Personally, I don’t like working from home. If I can choose, I go into the office. I just get more done. Unfortunately, to protect my family and my employees, going to the office is no longer the best option. For some of you, it’s not an option at all.
For those who have not worked from home full-time before now, you’ll want to prepare by doing the following:
1. Take inventory (literally) of what you need to effectively do your job
At first, it’s easy to think that if you’ve got your laptop, you’re all set. Before making this assumption, take a moment to really think about how you work and the important tasks you need to get done. What files do you need to access? Do you need to print physical copies or ship things overnight? What else do you use to perform your job well and independently?
If your job requires you to collaborate with others often, figure out how you might replicate those work channels. Will you use Microsoft Teams, WhatsApp, Zoom, Slack, or other platforms? And, keep in mind that this isn’t your decision alone. You may need to decide as a team which platform works best for everyone.
2. Ensure you have a strong virtual presence
Just like you wouldn’t show up to work disheveled, make sure your virtual presence is equally put together. Does your home workspace reflect how you want people to see you? What, exactly, do people experience when they watch you “through the lens”? Here are some questions to consider: Are you dressed appropriately? Is your sound quality strong? Is your camera lighting and set up effective? Is there a risk of annoying or unexpected background noise?
If you are working in your personal space, control the frame that people see. Perhaps you’ll want to move your laundry basket out of the frame. How about that wine bottle you keep on the counter behind you? Remove anything you’d rather others not see. If you can eliminate or reduce excess background noise, try to do so. If you can’t, address it upfront so the other person isn’t left wondering what’s happening. Since it’s a best practice to turn on your camera, the excuse that your webcam is not working will only last for so long.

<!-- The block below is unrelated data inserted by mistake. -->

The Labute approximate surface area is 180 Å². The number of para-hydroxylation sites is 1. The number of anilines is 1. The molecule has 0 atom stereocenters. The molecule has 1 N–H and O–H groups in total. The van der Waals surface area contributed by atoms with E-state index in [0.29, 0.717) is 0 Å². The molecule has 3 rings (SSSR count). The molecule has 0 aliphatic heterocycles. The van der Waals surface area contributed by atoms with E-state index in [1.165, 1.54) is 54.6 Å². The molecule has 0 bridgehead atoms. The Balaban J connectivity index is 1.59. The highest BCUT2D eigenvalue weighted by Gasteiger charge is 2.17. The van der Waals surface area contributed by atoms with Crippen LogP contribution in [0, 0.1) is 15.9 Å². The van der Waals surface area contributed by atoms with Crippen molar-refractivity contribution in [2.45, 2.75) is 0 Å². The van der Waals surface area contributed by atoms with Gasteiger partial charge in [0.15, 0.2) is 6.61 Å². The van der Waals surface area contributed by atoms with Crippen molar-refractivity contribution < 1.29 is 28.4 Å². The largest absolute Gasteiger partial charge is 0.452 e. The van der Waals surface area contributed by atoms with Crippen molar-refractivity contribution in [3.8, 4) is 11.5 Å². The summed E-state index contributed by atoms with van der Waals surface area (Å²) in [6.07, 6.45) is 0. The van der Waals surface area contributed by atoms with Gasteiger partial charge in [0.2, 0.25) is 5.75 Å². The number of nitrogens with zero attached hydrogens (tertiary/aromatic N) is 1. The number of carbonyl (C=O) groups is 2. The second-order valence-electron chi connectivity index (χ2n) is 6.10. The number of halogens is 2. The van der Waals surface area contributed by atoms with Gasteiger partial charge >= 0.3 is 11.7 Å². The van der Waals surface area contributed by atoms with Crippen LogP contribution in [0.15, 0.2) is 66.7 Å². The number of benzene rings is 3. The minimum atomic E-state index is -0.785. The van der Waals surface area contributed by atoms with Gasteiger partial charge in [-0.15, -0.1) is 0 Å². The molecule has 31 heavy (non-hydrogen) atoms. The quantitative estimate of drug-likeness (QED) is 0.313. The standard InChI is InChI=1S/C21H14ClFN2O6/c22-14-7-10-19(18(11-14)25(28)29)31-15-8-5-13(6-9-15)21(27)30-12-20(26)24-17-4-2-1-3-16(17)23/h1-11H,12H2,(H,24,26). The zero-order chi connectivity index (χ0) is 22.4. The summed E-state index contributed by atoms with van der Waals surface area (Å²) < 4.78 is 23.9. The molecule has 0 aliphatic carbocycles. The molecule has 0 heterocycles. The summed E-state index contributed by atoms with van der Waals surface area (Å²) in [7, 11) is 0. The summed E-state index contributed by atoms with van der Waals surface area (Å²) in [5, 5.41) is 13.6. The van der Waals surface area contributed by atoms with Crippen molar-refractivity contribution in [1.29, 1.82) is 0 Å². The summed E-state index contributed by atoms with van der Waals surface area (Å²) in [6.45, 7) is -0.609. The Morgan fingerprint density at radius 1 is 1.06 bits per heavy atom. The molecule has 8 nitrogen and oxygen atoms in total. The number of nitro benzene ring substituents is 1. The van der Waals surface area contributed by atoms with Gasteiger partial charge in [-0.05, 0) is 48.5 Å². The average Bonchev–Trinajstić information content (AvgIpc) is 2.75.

3. Create an environment that is easy to work in
Most of us separate our work lives from our home lives and our environments reflects that. If you’re not used to working from home, your home may be filled with distractions. To ensure your own effectiveness, find ways to create a workspace that blocks out those distractions.
Since NYC just closed schools, I have two young kids running around the house. If you can get help from a relative or a babysitter to watch them during key work hours, great! If you and your spouse are both working from home, consider staggering work call times with your spouse in case you need to take turns keeping the kids busy. If you are alone, manage the expectations of your clients and colleagues as you figure out a longer-term solution.
Another practical tip from my colleagues who work 100% remote is to structure your day so you can settle into a regular routine. Decide specific times when your workday starts and ends. Schedule breaks throughout the day since it’ll be unlikely your colleagues will drop by your desk to give you a “natural” break. For some of you with chatty colleagues, this might be a perk.
4. Stay close and connected
When you work from home, you are increasing the distance on three dimensions – physical, operational, relational. Your goal is to understand how those distances impact you and how you can best minimize them. My colleague, Neha Ratnakar, shares 6 ways to reduce these distances in this article.
If you manage people, proactively connect with your team regularly. Schedule one-on-ones and periodic check-ins. This is especially important if you typically check in with your team by just dropping by their offices. You may find yourself less able to catch physical cues when someone is not feeling their best. When we’re in the same office and we see someone feeling down, we ask, “Is everything ok?” This is so much harder to pick up on when we’re virtual. Remember to include small talk in your virtual meetings so you stay connected at all levels with your teammates.
5. Be clear about expectations
Although technology has come a long way to help us effectively engage in remote settings, our productivity is still dependent on the nature of our work and our own comfort level using these technologies. Since it’s easy to assume that we can quickly convert our in-person productivity to virtual, you’ll want to take a step back and ask yourself whether that’s true.
Have a conversation about what is the expected output now that you’re working from home. If you manage others, discuss your expectations and make sure they are realistic. You might also want to leverage email more to make things clear. Consider following up after meetings with a quick email summary of the conversation and confirm your understanding of Who does What by When. For right now, you may also want to add How, at least until we all have a better sense of how to work effectively in this new normal.
There is a lot to think about and this transition can be stress-inducing. You may find that you are less active working from home than you were in the office. Keep up your exercise routine and if you can’t go to the gym because of social distancing, then take a walk or go for a run. On the positive side, if you have a tiring commute or hectic morning routine, you may find that working from home gives you more flexibility and time with family. If you become adept at working remotely, you may also be broadening your career opportunities.